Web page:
Data Privacy Laws in India

Regulations, Standards & Compliance

Offence & Penalty

Offence Penalty
Tampering with computer source documents Imprisonment up to three years, or/and with fine up to ₹200,000
Breach of confidentiality and privacy Imprisonment up to 2 years, or/and with fine up to ₹100,000

Personal Data Protection Bill 2019 & IT Act 2000

In India, data protection is principally governed by the Information Technology Act, 2000, and the rules made under it.

In Justice K.S.Puttaswamy (Retd.) v. Union of India [Writ Petition No. 494/ 2012], a Constitutional Bench of nine Supreme Court of India judges upheld that privacy is a basic right enshrined in Article 21 [Right to Life and Liberty] of the Constitution. As a result, a comprehensive Personal Data Protection Bill 2019 was drafted (the PDP Bill) 1. The passage of the PDP Bill will transform India’s personal data protection and regulatory environment. Until then, India’s data privacy is governed by the Act and its provisions. According to a report provided by a Joint Parliamentary Committee designed to analyse the PDP Bill, the bill is currently pending examination by the Indian Parliament and may undergo considerable revisions from its current form. Early in 2022, the PDP Bill is likely to take effect.

To get a free document to The Personal Data Protection Bill 2019 click here↓data protection

Data protection laws of India

To get a free document to IT Act 2000 click here↑

The Information Technology (Reasonable Security Practices and Procedures and Sensitive Personal Data or Information) Rules (Privacy Rules), issued under the Act, were adopted by India’s IT Ministry. Corporate entities collecting, processing, and storing personal information, particularly sensitive personal information, must follow specified procedures, according to the Privacy Rules, which went into effect in 2011. As described below, it distinguishes between ‘personal information’ and ‘sensitive personal information.’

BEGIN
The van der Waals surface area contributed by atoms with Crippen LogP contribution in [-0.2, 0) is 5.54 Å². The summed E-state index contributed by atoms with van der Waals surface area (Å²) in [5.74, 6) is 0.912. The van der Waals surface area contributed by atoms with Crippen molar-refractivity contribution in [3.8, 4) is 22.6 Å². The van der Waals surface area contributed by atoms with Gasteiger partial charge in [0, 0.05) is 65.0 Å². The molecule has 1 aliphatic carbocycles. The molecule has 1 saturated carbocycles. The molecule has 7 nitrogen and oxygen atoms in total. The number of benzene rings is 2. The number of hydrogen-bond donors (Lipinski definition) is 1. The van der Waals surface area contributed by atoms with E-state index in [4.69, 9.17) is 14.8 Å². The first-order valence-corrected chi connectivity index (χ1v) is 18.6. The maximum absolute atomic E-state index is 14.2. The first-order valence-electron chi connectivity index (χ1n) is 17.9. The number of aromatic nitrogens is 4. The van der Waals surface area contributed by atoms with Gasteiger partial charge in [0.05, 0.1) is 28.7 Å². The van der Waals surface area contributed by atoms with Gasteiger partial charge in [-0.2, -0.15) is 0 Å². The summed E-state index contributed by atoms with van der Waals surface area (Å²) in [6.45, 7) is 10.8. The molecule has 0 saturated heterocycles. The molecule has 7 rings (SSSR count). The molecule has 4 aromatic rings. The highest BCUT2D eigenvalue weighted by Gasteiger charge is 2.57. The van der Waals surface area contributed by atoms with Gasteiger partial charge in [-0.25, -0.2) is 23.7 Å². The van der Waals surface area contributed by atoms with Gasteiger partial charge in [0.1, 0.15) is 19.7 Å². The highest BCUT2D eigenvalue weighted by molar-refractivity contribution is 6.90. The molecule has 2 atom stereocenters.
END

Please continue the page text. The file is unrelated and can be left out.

In August 2011, India’s Ministry of Communications and Information issued a ‘Press Note’ Technology (Clarification on the Privacy Rules), which stated that any Indian outsourcing service provider/organization providing services relating to the collection, storage, dealing, or handling of sensitive personal information or personal information under contractual obligation with any legal entity located within or outside India is not subject to the collection and disclosure of sensitive personal information or personal information.

As previously reported, India is revising its personal data protection law. In India, however, a new legislative structure for non-personal data is possible. In the year 2019, the Ministry of Electronics and Information Technology established a committee to offer recommendations to the Central Government on the regulation of non-personal data (NPD) and published its report on the non-personal data governance framework (the NPD Report). NPD is described in the NPD Report as data that is not personal data as defined by the PDP Bill or data that does not contain any personally identifying information. The NPD report, among other things, advises that adequate anonymization criteria for NPD be created in order to avoid/minimize the danger of re-identification. It’s unclear whether NPD would be controlled under the PDP Bill, and how it will affect different stakeholders.


On December 11, 2019, this Bill was introduced in the Lower House of Parliament. It proposes a legal framework to protect individuals’ autonomy in relation to their personal data, to define where the flow and use of personal data is appropriate, to establish a trusting relationship between persons and entities processing their personal data, to define the rights of individuals whose personal data is processed, to establish a framework for implementing organizational and technical measures in processing personal data, and to establish norms for cross-border data transfers.

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